A volunteer with the U.S.S. Orleck was part of the Cuban Missile Crisis during John F. Kennedy's presidency.
In October 1962, Machinist Mate First Class Willie Montgomery was right in the middle of the Cuban Missile Crisis. President Kennedy had ordered a blockade of Russian ships that were delivering nuclear warheads to Cuba.
"Everybody was kind of nervous, because if anything went in or anything tried to get through, it would have been World War III," said Montgomery. "That's how bad it was."
Montgomery remembers everyone on the U.S.S. Sumner being on standby, with weapons ready.
"They had airplanes sitting on the runway at Jacksonville Beach with weapons underneath the wings. Kennedy meant business. We knew he meant business. That's the reason everyone was kinda nervous."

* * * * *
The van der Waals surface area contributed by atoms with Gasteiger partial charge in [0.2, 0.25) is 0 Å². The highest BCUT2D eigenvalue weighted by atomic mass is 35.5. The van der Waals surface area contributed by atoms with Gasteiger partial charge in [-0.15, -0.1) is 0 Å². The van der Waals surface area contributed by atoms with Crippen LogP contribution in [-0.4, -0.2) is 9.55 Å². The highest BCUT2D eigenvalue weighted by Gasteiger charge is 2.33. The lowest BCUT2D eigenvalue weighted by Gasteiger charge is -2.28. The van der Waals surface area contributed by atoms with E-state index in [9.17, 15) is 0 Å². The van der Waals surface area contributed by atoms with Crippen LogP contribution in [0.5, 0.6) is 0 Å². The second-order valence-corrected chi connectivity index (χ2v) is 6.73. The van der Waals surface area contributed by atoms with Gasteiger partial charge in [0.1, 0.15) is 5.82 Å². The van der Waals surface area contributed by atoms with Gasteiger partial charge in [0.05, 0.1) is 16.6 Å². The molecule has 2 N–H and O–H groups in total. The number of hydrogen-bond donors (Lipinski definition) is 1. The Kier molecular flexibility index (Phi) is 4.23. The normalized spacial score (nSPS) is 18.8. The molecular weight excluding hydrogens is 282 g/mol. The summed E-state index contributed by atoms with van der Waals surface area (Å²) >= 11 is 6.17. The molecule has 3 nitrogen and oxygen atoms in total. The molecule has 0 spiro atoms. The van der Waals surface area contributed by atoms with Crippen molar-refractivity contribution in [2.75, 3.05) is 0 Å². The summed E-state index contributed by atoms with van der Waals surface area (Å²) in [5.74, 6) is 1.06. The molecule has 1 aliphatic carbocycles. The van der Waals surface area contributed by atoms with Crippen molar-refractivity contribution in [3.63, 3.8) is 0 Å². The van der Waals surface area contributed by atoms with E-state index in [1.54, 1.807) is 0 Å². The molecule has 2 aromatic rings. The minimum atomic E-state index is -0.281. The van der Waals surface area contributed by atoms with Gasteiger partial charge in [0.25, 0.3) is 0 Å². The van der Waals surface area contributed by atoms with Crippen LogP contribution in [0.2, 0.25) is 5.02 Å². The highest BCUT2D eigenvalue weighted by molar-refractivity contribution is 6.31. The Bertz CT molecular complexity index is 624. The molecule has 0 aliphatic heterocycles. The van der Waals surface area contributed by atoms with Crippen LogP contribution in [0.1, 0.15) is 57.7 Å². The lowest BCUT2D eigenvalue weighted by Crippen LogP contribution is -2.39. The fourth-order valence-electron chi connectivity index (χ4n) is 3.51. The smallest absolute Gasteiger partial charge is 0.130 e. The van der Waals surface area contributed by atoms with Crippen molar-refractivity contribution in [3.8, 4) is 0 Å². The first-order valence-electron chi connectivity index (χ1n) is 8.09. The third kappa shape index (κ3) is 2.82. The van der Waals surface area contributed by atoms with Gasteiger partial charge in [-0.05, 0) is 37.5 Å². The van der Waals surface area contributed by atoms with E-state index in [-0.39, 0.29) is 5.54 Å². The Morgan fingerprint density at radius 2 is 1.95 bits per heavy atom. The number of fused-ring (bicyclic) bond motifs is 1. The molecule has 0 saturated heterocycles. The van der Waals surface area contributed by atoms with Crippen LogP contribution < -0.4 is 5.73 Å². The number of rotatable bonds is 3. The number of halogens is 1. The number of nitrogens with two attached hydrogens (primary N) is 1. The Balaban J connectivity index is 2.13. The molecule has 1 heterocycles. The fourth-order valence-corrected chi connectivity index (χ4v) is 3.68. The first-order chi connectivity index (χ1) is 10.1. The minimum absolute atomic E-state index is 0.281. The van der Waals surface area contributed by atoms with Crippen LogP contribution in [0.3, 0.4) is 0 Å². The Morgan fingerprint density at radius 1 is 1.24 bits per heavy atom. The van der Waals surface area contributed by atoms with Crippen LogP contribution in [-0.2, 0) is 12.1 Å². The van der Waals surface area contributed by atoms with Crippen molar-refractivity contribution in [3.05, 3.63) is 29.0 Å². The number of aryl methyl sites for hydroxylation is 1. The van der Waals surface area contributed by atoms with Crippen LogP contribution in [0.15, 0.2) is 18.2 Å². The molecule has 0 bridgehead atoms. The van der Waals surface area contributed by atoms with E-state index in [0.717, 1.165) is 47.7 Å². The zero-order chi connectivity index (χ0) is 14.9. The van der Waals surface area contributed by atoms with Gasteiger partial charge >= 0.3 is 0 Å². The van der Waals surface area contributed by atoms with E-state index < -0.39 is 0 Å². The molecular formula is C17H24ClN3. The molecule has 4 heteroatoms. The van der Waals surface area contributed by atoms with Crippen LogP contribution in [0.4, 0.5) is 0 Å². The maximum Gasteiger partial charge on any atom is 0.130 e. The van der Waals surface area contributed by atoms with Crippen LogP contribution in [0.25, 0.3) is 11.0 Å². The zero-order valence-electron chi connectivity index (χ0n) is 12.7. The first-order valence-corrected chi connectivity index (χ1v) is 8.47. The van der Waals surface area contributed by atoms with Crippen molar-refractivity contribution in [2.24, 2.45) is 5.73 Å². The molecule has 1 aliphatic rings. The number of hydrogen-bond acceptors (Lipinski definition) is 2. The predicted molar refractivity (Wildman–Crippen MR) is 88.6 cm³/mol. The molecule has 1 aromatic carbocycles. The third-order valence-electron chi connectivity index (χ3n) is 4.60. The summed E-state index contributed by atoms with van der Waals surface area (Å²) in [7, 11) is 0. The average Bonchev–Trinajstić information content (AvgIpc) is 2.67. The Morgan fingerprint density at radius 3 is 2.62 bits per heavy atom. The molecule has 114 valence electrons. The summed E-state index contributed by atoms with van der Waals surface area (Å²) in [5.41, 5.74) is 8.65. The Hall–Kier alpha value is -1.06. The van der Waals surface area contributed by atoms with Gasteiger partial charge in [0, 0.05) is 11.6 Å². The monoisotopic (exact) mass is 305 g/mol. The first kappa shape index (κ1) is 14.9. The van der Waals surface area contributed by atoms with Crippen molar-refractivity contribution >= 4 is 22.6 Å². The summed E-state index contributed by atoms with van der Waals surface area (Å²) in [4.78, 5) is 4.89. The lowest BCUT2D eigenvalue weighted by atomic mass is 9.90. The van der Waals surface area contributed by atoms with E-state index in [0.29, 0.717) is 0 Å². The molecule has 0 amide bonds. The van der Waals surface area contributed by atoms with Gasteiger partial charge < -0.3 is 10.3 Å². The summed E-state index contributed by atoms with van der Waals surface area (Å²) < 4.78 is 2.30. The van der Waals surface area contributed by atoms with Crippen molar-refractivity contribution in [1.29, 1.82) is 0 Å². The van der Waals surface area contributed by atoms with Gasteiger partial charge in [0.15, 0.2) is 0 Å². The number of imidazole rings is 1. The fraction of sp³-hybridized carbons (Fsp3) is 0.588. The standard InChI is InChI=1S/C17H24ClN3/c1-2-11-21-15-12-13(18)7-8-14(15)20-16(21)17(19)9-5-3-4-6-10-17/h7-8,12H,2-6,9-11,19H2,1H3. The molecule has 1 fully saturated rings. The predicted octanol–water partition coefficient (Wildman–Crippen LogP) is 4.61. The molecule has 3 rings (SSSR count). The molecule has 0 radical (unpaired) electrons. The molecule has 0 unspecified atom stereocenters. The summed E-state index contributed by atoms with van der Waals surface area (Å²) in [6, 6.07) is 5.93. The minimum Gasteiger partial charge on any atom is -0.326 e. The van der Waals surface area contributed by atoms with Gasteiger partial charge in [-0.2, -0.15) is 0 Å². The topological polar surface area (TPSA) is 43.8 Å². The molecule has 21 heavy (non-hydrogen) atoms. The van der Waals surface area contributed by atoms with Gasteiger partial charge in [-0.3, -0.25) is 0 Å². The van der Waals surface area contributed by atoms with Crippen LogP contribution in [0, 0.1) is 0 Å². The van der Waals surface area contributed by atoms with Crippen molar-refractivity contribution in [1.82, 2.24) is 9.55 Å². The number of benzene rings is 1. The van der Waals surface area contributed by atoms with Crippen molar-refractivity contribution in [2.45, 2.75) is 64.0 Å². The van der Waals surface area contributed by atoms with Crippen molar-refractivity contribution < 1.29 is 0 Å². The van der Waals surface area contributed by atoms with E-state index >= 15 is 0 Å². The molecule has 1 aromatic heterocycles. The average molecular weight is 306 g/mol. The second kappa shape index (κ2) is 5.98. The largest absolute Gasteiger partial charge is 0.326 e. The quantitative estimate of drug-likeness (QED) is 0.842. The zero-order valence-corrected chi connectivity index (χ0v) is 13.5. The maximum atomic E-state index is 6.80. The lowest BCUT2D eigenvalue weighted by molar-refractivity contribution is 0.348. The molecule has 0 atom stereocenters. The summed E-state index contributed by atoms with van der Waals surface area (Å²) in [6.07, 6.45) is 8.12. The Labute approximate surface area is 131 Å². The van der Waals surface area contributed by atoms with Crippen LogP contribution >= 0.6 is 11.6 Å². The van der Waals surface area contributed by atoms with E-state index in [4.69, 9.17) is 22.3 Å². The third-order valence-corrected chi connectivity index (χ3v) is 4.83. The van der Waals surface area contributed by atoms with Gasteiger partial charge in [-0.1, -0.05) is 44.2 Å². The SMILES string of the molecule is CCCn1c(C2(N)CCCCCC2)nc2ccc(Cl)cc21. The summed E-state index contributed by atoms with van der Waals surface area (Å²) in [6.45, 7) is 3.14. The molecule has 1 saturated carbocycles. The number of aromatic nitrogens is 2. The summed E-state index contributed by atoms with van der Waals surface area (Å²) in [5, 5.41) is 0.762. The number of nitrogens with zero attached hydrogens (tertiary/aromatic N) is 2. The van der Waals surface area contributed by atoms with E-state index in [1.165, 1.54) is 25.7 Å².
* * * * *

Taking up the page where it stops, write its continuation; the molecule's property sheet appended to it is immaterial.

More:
Willie is now retired, having taught shop class at Sulphur High School. He is now volunteering in the machine shop at the U.S.S. Orleck Museum in Lake Charles. The Sumner was a similar destroyer to the Orleck.
"These old ships, most of them have been scrapped. This ship right here, the Orleck. There's three left in the world. One in Mexico, this one and one, the U.S.S. Kennedy in Massachusetts."
With volunteers like Montgomery, the Orleck can hopefully one day find a permanent home in SWLA. For more information on the Orleck, go to http://orleck.org.